The Midwest is the nation’s “breadbasket.” New England has its Patriots. Appalachia loves its bluegrass music. And it never rains in Southern California. We all associate certain things with different regions of the country. Now, it seems, one of those things is mail volume.
Are all mailboxes equal? Not when it comes to advertising mail, which seems to invoke three critical factors normally associated with real estate – location, location, location.
It costs the U.S. Postal Service less to deliver mail to curbside mailboxes or neighborhood cluster boxes than to your door. That’s why there’s been talk of possibly eliminating door-to-door delivery as Canada Post has recently announced. But the move could cut more than costs; it could also cut the effectiveness of ad mail, which provides about $16 billion of revenue annually to the Postal Service.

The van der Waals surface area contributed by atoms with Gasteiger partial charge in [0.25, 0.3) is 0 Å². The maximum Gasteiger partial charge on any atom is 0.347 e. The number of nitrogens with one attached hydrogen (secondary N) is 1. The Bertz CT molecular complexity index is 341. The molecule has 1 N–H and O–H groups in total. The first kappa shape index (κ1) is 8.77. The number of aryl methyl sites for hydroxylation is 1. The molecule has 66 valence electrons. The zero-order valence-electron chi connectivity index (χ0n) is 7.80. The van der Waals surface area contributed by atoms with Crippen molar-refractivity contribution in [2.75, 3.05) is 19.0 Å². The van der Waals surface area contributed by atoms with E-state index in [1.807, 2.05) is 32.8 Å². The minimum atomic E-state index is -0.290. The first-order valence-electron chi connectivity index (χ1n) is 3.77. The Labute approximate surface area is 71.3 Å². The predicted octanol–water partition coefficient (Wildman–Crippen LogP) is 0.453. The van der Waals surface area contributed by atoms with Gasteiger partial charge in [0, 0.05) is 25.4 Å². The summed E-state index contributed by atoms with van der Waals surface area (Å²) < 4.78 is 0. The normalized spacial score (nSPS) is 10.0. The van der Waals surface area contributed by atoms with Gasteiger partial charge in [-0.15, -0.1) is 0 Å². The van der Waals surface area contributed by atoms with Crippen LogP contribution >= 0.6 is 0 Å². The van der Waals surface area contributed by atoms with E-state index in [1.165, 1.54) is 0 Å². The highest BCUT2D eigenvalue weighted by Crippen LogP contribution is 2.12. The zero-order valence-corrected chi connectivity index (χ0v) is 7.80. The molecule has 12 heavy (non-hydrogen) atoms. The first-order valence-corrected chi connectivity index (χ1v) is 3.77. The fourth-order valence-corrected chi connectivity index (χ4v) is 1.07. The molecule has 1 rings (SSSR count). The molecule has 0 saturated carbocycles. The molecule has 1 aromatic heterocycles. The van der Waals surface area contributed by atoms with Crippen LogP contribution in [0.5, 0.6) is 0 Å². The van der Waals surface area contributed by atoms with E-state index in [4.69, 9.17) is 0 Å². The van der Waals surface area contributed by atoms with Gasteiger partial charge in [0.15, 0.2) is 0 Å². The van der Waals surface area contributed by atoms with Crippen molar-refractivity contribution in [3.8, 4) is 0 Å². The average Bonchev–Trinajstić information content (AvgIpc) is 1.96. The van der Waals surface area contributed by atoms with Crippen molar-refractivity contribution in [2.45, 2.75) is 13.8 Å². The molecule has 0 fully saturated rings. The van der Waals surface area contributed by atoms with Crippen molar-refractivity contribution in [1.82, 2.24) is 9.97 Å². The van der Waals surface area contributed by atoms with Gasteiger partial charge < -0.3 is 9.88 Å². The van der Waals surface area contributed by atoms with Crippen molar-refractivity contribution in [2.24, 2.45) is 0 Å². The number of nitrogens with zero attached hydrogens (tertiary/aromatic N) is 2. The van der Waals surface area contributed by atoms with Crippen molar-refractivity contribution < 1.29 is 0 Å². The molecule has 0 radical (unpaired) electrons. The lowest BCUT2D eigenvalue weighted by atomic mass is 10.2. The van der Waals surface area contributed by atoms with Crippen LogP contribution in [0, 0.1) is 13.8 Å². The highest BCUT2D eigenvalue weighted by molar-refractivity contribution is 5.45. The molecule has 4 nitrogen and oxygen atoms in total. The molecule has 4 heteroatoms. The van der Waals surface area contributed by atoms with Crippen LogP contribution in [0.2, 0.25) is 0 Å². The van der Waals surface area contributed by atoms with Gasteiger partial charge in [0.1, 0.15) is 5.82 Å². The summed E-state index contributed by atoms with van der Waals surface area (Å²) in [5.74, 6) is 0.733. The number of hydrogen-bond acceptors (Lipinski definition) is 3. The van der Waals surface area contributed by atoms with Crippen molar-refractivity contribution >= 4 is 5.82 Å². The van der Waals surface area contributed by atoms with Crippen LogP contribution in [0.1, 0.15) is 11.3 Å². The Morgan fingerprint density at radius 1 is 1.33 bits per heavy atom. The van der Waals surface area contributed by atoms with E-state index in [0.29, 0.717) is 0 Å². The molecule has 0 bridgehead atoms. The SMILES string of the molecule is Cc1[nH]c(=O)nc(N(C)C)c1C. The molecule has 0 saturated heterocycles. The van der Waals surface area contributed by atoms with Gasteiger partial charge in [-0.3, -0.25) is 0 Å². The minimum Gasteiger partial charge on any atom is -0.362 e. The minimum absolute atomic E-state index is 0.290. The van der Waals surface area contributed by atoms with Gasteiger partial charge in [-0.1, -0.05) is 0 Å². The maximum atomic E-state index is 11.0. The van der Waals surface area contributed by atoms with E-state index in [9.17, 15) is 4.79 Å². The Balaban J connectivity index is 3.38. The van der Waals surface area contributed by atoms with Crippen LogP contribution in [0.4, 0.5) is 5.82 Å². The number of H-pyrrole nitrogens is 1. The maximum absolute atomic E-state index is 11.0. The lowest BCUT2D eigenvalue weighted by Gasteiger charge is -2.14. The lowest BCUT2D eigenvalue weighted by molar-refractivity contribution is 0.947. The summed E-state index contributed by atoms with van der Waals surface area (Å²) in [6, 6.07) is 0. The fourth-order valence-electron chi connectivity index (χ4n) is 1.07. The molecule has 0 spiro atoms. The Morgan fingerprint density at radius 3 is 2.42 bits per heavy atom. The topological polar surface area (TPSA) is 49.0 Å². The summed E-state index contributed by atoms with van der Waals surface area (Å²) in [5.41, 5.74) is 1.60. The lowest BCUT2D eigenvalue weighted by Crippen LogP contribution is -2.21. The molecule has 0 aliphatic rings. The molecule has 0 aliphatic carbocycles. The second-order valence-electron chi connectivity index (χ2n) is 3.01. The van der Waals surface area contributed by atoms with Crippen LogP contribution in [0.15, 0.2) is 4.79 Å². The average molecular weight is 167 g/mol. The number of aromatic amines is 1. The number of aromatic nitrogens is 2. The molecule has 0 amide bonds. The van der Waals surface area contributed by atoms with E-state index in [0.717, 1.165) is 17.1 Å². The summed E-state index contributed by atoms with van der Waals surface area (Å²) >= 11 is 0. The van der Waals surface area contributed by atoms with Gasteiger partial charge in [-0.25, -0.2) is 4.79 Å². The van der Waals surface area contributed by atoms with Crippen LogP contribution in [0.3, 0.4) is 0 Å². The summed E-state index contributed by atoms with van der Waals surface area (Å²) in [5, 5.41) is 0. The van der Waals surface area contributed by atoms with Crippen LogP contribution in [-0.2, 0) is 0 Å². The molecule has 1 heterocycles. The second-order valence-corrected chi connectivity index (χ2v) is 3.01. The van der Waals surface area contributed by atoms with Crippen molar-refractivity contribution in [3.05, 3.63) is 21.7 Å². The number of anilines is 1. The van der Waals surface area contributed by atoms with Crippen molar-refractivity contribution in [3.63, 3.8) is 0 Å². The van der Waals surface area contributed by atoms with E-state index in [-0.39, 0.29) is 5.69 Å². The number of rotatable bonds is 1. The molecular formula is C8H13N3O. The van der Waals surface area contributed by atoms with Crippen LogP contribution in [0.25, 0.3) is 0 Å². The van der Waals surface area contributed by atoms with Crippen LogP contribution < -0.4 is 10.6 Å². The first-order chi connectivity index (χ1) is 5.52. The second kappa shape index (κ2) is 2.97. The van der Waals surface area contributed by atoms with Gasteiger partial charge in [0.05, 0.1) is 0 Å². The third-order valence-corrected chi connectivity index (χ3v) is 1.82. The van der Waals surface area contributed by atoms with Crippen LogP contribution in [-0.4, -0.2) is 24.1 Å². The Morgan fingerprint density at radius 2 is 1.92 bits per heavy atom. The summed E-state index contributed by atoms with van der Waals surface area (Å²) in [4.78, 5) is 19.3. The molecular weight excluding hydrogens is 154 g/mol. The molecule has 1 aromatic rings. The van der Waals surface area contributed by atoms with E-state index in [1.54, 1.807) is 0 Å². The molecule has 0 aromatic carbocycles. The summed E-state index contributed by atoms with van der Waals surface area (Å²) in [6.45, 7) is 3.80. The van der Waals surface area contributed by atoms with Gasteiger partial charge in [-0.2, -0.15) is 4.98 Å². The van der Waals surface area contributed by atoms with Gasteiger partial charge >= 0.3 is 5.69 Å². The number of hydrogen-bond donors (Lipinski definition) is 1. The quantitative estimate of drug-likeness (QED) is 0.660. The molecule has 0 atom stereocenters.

If you’ve rummaged around our website lately, you may have noticed a new tab on our home page entitled Audit Asks. “What is Audit Asks?” you might ask. It’s where you can read about some of our upcoming audits in their early stages and respond to questions that can help us develop more complete and useful audit reports.
Audit Asks is actually an update of our audit project pages, initially launched about 6 years ago to get feedback from our readers. With the new Audit Asks format, we have added some eye-catching graphics and changed our writing style to prompt more feedback.
In the sage words of Yogi Berra, “If you don’t know where you’re going, you will wind up somewhere else.” So, where does the U.S. Postal Service want to go? Well, by 2016 it hopes to end up a lot closer to solvency. And to get there, it developed the Delivering Results, Innovation, Value and Efficiency (DRIVE) management process.
The conventional wisdom on the future of print, if print has a future at all, is that old-fashioned books, magazines, and newspapers will still be around only as long as the generations that grew up with them are still around. But as older readers fade away, so will print because younger generations are all about digital communications. Or are they?
Consider some interesting recent developments and facts: